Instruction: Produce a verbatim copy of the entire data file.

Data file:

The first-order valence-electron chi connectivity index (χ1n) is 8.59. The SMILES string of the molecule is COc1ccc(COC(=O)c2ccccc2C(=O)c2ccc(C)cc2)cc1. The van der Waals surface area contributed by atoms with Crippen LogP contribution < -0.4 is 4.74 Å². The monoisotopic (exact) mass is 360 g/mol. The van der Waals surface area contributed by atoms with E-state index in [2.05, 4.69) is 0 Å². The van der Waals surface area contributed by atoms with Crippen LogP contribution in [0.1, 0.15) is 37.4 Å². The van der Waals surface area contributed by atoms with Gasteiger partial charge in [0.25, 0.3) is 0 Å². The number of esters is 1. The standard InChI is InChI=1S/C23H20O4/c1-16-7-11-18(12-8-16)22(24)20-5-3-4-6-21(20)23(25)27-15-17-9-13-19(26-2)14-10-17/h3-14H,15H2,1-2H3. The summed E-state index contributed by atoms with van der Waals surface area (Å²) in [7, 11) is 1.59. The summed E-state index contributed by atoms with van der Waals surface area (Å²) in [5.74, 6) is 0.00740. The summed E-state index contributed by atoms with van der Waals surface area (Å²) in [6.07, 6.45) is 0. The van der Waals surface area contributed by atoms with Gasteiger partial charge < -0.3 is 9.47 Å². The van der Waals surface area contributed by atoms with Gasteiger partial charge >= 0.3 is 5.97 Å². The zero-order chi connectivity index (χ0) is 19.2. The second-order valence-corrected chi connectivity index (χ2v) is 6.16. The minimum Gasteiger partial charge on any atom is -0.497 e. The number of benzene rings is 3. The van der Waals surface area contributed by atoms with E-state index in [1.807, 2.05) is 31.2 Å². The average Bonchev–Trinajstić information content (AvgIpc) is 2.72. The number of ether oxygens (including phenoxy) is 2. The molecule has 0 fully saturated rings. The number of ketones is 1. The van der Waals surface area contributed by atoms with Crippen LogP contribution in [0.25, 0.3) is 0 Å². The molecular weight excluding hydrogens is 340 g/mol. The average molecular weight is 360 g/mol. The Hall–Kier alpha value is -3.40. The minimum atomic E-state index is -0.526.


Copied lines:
The first-order valence-electron chi connectivity index (χ1n) is 8.59. The SMILES string of the molecule is COc1ccc(COC(=O)c2ccccc2C(=O)c2ccc(C)cc2)cc1. The van der Waals surface area contributed by atoms with Crippen LogP contribution < -0.4 is 4.74 Å². The monoisotopic (exact) mass is 360 g/mol. The van der Waals surface area contributed by atoms with E-state index in [2.05, 4.69) is 0 Å². The van der Waals surface area contributed by atoms with Crippen LogP contribution in [0.1, 0.15) is 37.4 Å². The van der Waals surface area contributed by atoms with Gasteiger partial charge in [0.25, 0.3) is 0 Å². The number of esters is 1. The standard InChI is InChI=1S/C23H20O4/c1-16-7-11-18(12-8-16)22(24)20-5-3-4-6-21(20)23(25)27-15-17-9-13-19(26-2)14-10-17/h3-14H,15H2,1-2H3. The summed E-state index contributed by atoms with van der Waals surface area (Å²) in [7, 11) is 1.59. The summed E-state index contributed by atoms with van der Waals surface area (Å²) in [5.74, 6) is 0.00740. The summed E-state index contributed by atoms with van der Waals surface area (Å²) in [6.07, 6.45) is 0. The van der Waals surface area contributed by atoms with Gasteiger partial charge < -0.3 is 9.47 Å². The van der Waals surface area contributed by atoms with Gasteiger partial charge >= 0.3 is 5.97 Å². The zero-order chi connectivity index (χ0) is 19.2. The second-order valence-corrected chi connectivity index (χ2v) is 6.16. The minimum Gasteiger partial charge on any atom is -0.497 e. The number of benzene rings is 3. The van der Waals surface area contributed by atoms with E-state index in [1.807, 2.05) is 31.2 Å². The average Bonchev–Trinajstić information content (AvgIpc) is 2.72. The number of ether oxygens (including phenoxy) is 2. The molecule has 0 fully saturated rings. The number of ketones is 1. The van der Waals surface area contributed by atoms with Crippen LogP contribution in [0.25, 0.3) is 0 Å². The molecular weight excluding hydrogens is 340 g/mol. The average molecular weight is 360 g/mol. The Hall–Kier alpha value is -3.40. The minimum atomic E-state index is -0.526.